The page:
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Nanomaterials December 2020/January 2021 Viewpoints

Technology Analyst: Madeeha Uppal

2020: The Year in Review

Contributions by Guy Garrud
Garrud is a consultant with Strategic Business Insights.

Special Edition: Year in Review

This special-edition Year-in-Review Viewpoints is part of a set of analyses that investigate the impact of the covid-19 pandemic on technology commercialization across six consequential technology domains: Advanced Manufacturing and Materials, AI and Automation, Clean Energy, Digital Connectivity and Lifestyles, Health Care, and Sensors and Electronics. The May 2020 Viewpoints identifies key forces that are likely to influence these technology domains. The June 2020 Viewpoints considers the future of the domains across three scenarios.

This special-edition Viewpoints describes developments in the most impactful forces for Advanced Manufacturing and Materials in 2020 and outlines likely developments for those forces in 2021. In addition, this Viewpoints highlights additional specific developments in the Nanomaterials Technology Area during 2020 and areas to watch for in 2021.

Key Forces That Shaped Advanced Manufacturing and Materials in 2020

The May 2020 Viewpoints identifies key forces across global societies that are likely to have a major influence on the six consequential technology domains. Here, we return to the forces that had the most impact on Advanced Manufacturing and Materials in 2020.

  • Health-care focus. Health care, particularly care that concentrated on preventing or treating severe-acute-respiratory-syndrome coronavirus 2 (SARS-CoV-2), was an area of keen focus for numerous companies, governments, and the wider public. As researchers learned more about the virus, the public-health focus shifted away from hand hygiene and surface transmission and toward airborne transmission. Various manufacturers unveiled an assortment of personal air purifiers, but the largest single development in health-care-related materials and manufacturing has been the huge increase in production of simple surgical-style face coverings.
  • Economic growth. Today is still too early to accurately assess the full economic impact of the coronavirus-disease-2019 (covid-19) pandemic on materials and manufacturing, but some broad trends emerged in the past nine months. Countries whose governments took early and aggressive action were, in large part, able to effect a faster recovery than could countries whose governments failed to take action or delayed their lockdowns. The most prominent examples of the former are various countries in East Asia, including China and Korea. Australia and New Zealand also fared relatively well, aided in part by their geographic remoteness.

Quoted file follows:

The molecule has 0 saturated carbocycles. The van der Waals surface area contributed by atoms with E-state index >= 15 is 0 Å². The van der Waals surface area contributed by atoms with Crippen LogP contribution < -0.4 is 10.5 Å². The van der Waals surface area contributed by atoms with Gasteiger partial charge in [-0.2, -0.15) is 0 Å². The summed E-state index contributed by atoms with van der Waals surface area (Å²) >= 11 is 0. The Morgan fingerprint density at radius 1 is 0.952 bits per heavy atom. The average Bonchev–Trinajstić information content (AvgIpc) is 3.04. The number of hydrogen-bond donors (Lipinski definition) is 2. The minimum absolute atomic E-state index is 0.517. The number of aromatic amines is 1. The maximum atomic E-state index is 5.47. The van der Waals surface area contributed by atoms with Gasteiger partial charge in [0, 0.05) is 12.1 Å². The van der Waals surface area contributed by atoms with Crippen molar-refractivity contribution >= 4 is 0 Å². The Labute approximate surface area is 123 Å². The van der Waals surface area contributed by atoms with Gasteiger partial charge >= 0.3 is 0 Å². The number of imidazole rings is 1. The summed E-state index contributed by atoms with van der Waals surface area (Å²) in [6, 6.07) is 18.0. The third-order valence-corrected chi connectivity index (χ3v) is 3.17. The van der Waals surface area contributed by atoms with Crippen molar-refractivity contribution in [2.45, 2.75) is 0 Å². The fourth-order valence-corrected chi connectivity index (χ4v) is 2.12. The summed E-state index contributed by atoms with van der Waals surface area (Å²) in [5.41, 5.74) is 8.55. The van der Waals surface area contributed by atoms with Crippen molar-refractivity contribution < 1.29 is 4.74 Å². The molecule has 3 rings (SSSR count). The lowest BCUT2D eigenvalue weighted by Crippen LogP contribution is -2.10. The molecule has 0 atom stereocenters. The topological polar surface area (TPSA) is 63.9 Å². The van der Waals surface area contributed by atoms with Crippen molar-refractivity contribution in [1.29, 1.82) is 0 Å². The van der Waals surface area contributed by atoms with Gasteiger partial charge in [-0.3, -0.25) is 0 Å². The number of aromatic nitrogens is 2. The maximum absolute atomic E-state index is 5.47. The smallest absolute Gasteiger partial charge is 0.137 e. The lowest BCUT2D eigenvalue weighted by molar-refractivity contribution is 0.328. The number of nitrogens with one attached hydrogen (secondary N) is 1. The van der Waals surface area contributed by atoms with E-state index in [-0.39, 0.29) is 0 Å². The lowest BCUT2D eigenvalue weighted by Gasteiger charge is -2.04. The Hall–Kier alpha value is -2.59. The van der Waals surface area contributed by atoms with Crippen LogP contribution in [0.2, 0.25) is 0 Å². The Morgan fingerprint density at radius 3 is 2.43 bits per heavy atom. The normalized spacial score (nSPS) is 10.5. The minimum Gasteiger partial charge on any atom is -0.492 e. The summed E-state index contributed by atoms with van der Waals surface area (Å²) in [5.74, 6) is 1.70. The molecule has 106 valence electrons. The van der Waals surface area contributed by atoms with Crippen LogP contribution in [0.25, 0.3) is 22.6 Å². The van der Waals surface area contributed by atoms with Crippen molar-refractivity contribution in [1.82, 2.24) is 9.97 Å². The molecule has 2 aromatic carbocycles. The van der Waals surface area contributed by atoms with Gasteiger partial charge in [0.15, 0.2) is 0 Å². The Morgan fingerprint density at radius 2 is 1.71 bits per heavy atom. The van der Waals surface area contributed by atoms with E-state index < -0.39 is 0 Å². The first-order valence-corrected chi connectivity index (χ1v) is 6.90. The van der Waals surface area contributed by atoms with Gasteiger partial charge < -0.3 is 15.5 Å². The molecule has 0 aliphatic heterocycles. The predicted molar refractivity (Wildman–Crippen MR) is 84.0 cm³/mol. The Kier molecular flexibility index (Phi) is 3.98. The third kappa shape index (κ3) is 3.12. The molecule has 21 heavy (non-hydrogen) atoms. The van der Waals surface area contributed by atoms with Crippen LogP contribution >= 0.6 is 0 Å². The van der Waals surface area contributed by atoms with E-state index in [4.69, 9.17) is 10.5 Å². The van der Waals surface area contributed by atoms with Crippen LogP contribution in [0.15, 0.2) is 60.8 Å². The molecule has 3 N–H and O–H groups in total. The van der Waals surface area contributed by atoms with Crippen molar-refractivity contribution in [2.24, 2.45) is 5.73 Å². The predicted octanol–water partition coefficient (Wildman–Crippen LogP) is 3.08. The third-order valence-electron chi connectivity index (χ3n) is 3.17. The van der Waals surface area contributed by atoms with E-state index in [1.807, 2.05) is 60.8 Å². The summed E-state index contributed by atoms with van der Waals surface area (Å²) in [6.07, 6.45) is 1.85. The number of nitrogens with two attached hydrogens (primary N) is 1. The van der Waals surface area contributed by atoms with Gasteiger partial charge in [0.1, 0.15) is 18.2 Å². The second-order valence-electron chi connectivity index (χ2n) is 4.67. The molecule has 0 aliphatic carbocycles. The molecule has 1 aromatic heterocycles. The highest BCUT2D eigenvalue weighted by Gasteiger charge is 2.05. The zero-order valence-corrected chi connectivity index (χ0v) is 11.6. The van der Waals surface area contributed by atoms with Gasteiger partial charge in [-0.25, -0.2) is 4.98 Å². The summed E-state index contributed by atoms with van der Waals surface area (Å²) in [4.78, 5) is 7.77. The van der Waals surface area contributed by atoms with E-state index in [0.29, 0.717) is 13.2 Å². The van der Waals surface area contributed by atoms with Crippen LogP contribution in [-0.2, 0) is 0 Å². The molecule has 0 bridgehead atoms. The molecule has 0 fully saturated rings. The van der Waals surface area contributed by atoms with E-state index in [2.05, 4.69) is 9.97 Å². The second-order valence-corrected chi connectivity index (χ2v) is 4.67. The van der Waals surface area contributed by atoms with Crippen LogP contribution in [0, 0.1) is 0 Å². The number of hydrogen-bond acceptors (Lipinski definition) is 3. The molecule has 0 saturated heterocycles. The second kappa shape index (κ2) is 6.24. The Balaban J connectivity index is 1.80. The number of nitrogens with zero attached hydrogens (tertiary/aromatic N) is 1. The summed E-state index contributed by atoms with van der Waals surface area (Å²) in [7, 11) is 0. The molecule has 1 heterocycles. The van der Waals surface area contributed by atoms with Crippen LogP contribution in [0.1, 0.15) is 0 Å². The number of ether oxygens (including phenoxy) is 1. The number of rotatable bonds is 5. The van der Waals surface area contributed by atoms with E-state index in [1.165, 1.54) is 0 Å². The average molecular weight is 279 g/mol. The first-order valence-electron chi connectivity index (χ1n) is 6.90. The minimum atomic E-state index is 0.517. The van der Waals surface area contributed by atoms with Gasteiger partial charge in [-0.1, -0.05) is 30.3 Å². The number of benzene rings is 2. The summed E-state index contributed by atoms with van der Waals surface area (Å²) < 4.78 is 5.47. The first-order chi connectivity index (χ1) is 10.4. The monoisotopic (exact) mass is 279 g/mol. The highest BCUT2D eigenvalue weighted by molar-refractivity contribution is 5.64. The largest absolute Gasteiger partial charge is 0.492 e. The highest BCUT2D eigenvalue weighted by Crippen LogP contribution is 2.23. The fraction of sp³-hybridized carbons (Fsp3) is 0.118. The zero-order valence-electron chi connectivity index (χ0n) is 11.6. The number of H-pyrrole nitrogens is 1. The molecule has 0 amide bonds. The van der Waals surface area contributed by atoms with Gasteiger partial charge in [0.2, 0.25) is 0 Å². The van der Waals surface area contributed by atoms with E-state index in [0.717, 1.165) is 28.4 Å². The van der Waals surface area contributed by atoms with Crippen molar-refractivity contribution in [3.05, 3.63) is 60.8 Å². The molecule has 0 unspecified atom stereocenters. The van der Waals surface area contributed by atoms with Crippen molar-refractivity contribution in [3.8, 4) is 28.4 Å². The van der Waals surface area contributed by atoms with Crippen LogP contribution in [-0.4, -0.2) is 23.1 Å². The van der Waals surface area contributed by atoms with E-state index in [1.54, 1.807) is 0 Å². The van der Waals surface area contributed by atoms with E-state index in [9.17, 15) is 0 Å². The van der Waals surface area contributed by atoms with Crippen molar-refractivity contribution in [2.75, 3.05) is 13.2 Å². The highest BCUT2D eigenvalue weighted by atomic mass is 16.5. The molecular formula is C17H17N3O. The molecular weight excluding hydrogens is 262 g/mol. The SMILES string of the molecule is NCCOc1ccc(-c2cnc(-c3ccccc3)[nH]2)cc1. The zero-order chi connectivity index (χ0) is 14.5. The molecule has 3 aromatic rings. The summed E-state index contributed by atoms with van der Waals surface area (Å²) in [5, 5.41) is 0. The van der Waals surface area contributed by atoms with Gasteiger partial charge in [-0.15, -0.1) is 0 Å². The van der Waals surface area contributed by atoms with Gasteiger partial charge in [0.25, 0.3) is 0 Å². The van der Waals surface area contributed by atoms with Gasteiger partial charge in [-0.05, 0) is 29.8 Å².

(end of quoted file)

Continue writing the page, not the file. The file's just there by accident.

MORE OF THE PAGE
• Energy-use patterns. The year 2020 saw dramatic swings in energy-use patterns and, with them, substantial volatility in the energy sector. These changes contributed to a notable first in April 2020, when prices for West Texas Intermediate crude oil briefly traded at negative values. Oil prices recovered somewhat in the months thereafter but still traded significantly below previous levels because of continuing travel restrictions. Longer-term volatility in oil prices will be an important factor for materials manufacturers that rely on petrochemical feedstocks.
  • Clean-energy transition. Despite significant headwinds in 2020, renewable energy remained a major growth industry, with the International Energy Association (IEA) estimating that about 90% of all new energy generation in 2020 was from renewable sources. The IEA's report places renewables on target to become the largest source of energy by 2025. Renewable energy likely escaped some of the turbulence affecting fossil fuels because it finds less use in transport applications. This escape is a positive for manufacturers of green energy technologies and manufacturers developing next-generation energy-harvesting materials such as perovskites for photovoltaic cells.
  • Persistent manufacturing. As was true for many sectors, manufacturing was hit hard by the covid-19 pandemic, with a sharp drop in output in April 2020. Researchers at Naveen Jindal School of Management characterized the response by manufacturers as "largely reactive and uncoordinated." This response was followed by a relatively swift recovery in many countries, albeit not to the output levels evident before the pandemic. Many companies had to adapt to new working environments through social distancing, use of personal protective equipment, and implementation of remote working where possible. Some companies successfully pivoted to offering new products during the pandemic, with surging demand for ventilators and surgical-style face coverings. A second level of disruption came in the form of delays to supply chains and rapidly shifting product demands, which had a strongly asymmetric impact across the manufacturing sector.
  • Product delays. Dampened market interest prompted various manufacturers to postpone the release of new products or to release the products but with the anticipation of lower sales than might otherwise have occurred. A survey by Dimensional Research and Supplyframe estimated that 91% of product delays arose from difficulty in sourcing components, with about 37% of respondents saying that their components' costs increased during 2020 and 37% reporting that they had been unable to fulfill customer orders.

Additional Developments in Nanomaterials in 2020

As well as the forces affecting the wider advanced-manufacturing-and-materials sector in 2020, multiple developments specific to nanomaterials are noteworthy. Below are examples of these developments in quantum computing and advances in instruments.